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ATMs are now 'virtual tellers'

South African banks have been installing more innovative cash-accepting automated teller machines (ATMs), a move that is changing both the role of the teller inside the branch and the way banks are accessed by clients.
ATMs are now 'virtual tellers'In 2008, in a first to market initiative in SA, First National Bank started installing advanced ATMs, known as ADTs that scan cash and cheque deposits and allows for the cash to be credited to the holder's account immediately.

More South African banks are installing this technology, extending banking services beyond branch operating hours and giving tellers a chance to focus on aspects of banking other than accepting deposits and dispensing cash.

"The ADTs, have been a huge success for us and we will continue roll them out according to our needs," said FNB's chief executive Michael Jordaan.

"It has huge benefit to the client as they get a real-time benefit and business gets 24/7 banking," he said. "It does take volumes away from the teller, but provides us with a great opportunity to re-skill and develop more sales and service staff, which is where our strategic focus is. We are moving our branches to a sales and service environment as opposed to a transactional environment."

Jordaan says some FNB branches, known as DotFNBs, are completely cashless.

FNB says to date it has installed 977 of these advanced ATMs, an increase of 42% in the past 12 months. The volumes deposited in these advanced machines often match the deposits at branches located at the same site as the advanced ATMs.

Standard Bank

Standard Bank, which has been quietly transforming its core banking system to a more efficient and innovative one, has about 600 ATMs that allow for deposits to reflect immediately. The plan is to install a further 500.

"We decided to go this route for various reasons. Chief among them was improving customer convenience by enabling customers to make deposits at any time and obtain real-time value for the deposit," says Itumeleng Monale, head of channel design and development at Standard Bank SA.

"Another reason was to address the high costs associated with running and maintaining branch infrastructure as a channel for deposits, which subsequently leads to high transaction fees for customers," she says.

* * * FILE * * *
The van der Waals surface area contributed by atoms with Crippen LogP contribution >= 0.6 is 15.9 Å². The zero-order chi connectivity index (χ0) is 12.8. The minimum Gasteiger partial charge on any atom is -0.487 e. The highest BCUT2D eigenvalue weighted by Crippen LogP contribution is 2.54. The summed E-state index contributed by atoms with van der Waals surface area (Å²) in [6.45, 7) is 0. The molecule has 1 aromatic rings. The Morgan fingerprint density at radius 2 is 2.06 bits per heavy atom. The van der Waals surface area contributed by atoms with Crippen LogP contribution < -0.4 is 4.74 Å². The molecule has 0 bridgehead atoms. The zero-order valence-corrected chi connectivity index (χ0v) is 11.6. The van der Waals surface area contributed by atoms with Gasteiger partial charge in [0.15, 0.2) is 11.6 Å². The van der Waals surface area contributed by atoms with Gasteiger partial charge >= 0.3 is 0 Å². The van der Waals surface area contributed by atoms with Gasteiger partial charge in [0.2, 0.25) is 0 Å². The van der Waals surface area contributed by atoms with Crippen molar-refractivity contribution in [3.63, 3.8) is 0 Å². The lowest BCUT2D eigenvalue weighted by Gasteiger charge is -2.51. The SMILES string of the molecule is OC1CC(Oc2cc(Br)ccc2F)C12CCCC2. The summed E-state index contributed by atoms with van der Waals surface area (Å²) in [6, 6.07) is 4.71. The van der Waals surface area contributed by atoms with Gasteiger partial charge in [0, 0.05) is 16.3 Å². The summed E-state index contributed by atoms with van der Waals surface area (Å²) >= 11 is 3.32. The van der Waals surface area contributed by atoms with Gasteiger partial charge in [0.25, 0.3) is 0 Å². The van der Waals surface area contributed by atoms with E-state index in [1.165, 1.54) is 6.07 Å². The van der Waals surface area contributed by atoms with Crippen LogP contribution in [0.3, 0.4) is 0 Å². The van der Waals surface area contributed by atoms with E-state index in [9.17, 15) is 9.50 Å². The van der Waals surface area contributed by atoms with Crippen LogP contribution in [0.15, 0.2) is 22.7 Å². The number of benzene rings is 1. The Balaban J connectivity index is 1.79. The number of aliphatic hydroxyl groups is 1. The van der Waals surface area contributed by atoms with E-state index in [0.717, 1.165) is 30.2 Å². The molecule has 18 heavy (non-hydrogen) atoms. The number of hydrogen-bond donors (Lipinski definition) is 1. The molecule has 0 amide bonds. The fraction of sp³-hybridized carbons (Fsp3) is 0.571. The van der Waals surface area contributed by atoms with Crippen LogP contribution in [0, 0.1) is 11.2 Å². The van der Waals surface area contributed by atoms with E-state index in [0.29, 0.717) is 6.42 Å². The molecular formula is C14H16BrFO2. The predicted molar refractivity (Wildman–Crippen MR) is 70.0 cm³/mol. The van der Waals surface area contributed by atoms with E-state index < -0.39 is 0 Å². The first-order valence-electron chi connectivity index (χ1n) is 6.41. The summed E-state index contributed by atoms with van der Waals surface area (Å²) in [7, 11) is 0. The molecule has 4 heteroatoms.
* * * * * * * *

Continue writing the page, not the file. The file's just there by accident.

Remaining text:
Monale says the first devices were installed in January last year and the total amount of cash deposited into these machines over the period is more than R3bn.

She says Standard Bank's intention is to use staff-enabled channels such as branches for more value-adding sales and service interactions with customers.

Banking priorities changing

Arrie Rautenbach, Absa's head of retail markets, says that to date Absa has installed more than 1,000 cash-accepting terminals and has committed about R500m to upgrade and increase its ATM infrastructure.

"The priorities for banking customers have changed in recent years," says Rautenbach. "As with Internet and cellphone banking, banking activities no longer need to work office hours."

Both Absa and Standard Bank are still working on an optimal functionality that allows for the cash deposited to be recycled for cash withdrawals in an effort to reduce costs associated with manually filling the ATMs with cash.

Capitec introduced its cash and cheque deposit machines last year. They also allow cash to be recycled. Bank chief executive Riaan Stassen says the plan is to install a further 100 machines soon.

"The main advantage of these note recyclers is that people who deposit cash into their accounts can do the deposit at a lower cost than at a branch counter," Capitec said last week.

"Second, if someone withdraws cash from the same machine they get notes that someone else deposited. This means that the ATM needs less cash from the cash-in-transit companies, translating into lower costs, which help keep bank fees down Stassen said.


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